UBC Theses and Dissertations
Job satisfaction in child welfare : a study of line social workers Gorrie, Ernest David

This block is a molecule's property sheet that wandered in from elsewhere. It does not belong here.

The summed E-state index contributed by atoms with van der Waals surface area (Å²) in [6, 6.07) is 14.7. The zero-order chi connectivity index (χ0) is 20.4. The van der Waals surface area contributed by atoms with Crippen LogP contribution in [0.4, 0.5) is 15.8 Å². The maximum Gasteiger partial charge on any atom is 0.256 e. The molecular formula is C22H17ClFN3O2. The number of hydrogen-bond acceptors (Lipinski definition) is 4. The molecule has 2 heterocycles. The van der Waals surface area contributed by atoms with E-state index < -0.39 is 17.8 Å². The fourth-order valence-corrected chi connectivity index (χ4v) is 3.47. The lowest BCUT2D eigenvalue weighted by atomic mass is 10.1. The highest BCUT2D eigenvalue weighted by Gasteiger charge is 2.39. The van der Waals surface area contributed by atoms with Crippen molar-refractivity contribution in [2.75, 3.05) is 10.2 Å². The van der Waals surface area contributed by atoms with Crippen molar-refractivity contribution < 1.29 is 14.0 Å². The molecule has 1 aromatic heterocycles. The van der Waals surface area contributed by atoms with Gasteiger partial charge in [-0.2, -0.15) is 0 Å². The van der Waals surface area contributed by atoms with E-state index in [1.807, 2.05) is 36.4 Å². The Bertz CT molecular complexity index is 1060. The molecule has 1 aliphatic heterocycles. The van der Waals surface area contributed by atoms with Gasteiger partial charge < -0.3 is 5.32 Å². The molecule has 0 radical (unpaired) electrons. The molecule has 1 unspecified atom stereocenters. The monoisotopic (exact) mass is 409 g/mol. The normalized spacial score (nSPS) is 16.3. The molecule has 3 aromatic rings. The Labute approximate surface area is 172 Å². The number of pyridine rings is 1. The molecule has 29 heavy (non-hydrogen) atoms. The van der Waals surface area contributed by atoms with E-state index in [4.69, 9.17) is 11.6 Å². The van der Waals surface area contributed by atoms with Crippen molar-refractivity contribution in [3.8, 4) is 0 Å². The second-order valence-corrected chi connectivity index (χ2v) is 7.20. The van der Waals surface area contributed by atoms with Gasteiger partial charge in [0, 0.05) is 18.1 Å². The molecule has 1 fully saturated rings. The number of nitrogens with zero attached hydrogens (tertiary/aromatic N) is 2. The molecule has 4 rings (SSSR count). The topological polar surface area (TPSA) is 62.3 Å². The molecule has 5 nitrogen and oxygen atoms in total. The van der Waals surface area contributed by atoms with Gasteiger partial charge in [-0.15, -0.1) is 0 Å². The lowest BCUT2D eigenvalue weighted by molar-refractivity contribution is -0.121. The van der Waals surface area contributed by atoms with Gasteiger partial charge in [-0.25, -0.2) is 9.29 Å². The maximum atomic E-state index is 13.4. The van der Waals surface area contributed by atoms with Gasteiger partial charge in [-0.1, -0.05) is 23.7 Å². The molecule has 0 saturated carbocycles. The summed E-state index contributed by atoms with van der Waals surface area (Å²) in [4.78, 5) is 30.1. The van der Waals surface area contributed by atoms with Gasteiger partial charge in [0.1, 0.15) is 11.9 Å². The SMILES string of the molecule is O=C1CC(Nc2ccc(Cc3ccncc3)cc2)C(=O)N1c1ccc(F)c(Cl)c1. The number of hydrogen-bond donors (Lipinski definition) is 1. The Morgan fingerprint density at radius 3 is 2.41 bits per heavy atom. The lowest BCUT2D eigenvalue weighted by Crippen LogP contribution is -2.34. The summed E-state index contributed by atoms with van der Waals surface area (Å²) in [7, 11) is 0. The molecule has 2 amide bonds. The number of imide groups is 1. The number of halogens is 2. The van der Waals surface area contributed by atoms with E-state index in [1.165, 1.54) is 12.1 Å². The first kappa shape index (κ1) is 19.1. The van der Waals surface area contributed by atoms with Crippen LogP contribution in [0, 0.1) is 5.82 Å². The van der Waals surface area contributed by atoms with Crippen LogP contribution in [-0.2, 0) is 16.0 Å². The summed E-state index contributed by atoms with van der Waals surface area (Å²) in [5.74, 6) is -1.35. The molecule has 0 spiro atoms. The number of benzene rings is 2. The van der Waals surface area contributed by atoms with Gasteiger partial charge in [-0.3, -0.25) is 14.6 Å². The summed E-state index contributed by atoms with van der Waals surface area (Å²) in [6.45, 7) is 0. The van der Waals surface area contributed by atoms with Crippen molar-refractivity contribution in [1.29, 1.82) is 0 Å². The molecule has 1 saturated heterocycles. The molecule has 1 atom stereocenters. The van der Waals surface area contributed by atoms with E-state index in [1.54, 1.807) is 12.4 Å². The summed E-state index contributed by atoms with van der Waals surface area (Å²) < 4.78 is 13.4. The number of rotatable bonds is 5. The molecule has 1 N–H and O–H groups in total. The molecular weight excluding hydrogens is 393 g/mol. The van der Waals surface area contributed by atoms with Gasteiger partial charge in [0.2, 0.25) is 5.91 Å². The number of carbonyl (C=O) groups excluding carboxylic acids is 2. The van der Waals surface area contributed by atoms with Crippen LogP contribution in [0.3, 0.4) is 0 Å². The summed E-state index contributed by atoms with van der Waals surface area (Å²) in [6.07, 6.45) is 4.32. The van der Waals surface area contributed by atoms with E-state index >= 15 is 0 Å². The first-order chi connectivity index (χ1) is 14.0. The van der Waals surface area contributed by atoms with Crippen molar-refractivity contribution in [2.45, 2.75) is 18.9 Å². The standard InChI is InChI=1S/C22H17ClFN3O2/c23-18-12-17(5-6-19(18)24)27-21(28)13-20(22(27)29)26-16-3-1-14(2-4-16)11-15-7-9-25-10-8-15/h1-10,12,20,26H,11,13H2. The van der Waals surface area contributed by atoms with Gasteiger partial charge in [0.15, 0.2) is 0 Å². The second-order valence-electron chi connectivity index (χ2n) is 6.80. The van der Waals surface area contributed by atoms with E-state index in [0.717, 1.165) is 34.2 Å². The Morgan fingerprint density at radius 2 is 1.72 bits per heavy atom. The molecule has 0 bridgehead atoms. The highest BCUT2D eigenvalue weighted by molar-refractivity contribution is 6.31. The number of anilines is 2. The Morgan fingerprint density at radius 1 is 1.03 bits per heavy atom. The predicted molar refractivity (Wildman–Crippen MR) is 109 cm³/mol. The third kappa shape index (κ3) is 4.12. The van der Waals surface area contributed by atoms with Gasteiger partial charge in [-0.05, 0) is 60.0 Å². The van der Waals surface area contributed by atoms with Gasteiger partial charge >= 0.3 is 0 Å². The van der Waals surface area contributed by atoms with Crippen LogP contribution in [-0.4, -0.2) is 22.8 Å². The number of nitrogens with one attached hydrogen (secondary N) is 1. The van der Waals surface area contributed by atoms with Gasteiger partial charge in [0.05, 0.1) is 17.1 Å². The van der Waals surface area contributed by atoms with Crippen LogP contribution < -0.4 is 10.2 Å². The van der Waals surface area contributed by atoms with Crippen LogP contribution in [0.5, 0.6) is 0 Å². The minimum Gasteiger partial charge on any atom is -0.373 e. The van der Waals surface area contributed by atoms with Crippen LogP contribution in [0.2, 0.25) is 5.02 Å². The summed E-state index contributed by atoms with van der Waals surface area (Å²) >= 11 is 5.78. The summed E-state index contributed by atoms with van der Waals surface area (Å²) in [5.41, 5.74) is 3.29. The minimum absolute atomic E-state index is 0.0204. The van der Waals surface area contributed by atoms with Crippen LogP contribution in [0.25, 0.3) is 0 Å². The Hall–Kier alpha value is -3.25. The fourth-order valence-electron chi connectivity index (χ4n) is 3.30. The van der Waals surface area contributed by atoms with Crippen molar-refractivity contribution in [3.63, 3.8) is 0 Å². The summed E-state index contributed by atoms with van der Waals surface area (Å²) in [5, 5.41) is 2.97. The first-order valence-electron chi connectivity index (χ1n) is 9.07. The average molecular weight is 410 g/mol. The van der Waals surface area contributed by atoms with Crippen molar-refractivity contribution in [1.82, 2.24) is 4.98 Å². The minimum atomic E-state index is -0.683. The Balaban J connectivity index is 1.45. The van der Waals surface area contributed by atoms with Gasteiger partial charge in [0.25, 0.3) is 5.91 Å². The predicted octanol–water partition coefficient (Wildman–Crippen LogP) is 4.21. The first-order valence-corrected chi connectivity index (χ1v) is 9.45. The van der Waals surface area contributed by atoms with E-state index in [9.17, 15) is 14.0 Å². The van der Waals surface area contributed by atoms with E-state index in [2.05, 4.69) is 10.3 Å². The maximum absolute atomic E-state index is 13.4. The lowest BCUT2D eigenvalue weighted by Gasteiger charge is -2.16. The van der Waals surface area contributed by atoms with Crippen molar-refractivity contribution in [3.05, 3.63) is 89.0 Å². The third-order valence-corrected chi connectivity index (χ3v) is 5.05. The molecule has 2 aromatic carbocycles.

The general issue of defining job satisfaction and the adverse implications of low job satisfaction are discussed. This is followed by an application of the research to the specific problem of job satisfaction among child welfare line social workers in a provincial government agency. The needs satisfaction and values satisfaction model of job satisfaction theory are described and a rationale is provided for the selection of the needs satisfaction model for this research. A variety of research instruments are reviewed, including the Job Satisfaction Survey Questionnaire, the Job Descriptive Index, the Quality of Work Life Survey, and the Professional Satisfaction Inventory. A new quantitative measures questionnaire is introduced for use specifically among social workers. It was hypothesized that job-specific variables will be stronger correlates of a facet-free measure of job satisfaction than will variables not specifically related to social work. It was hypothesized that specific differences will exist between the importance attributed to variables between less experienced and more experienced workers. It was further hypothesized that specific differences will exist between the satisfaction with variables as reported by less experienced workers and more experienced workers. Finally, hypotheses were presented regarding specific differences in job related correlates of job satisfaction, between less experience and more experienced workers. The research proceded by way of questionnaire among child welfare line social workers in the Lower Mainland area of British Columbia. Extensive efforts were made to ensure confidentiality while allowing the opportunity for followup research. The methodology of this confidentiality plan is explained. A sample of 60 social workers resulted in 49 questionnaires being returned. Support was found for the hypothesis that job specific variables were better correlates of job satisfaction than were variables not specific to social work. There was neither confirmation nor disconfirmation for the hypothesis that there would be differences in the importance of variables between less experienced and more experienced workers. Satisfaction was higher for those variables under the control or influence at the local level than for variables which were controlled centrally. The few significant differences between less experienced and more experienced workers in satisfaction with variables were explainable by objective influences rather than subjective experiences. Only one variable, getting a sense of accomplishment from the job, was a significant correlate for both less experienced and more experienced workers. Less experienced workers also demonstrated correlations between job satisfaction and satisfaction with professional identification, while more experienced workers demonstrated correlations between job satisfaction and control of their work. Recommendations are made for the government which employs social workers, the agency which administers programs, supervisors of social workers, and the union which bargains on behalf of social workers.
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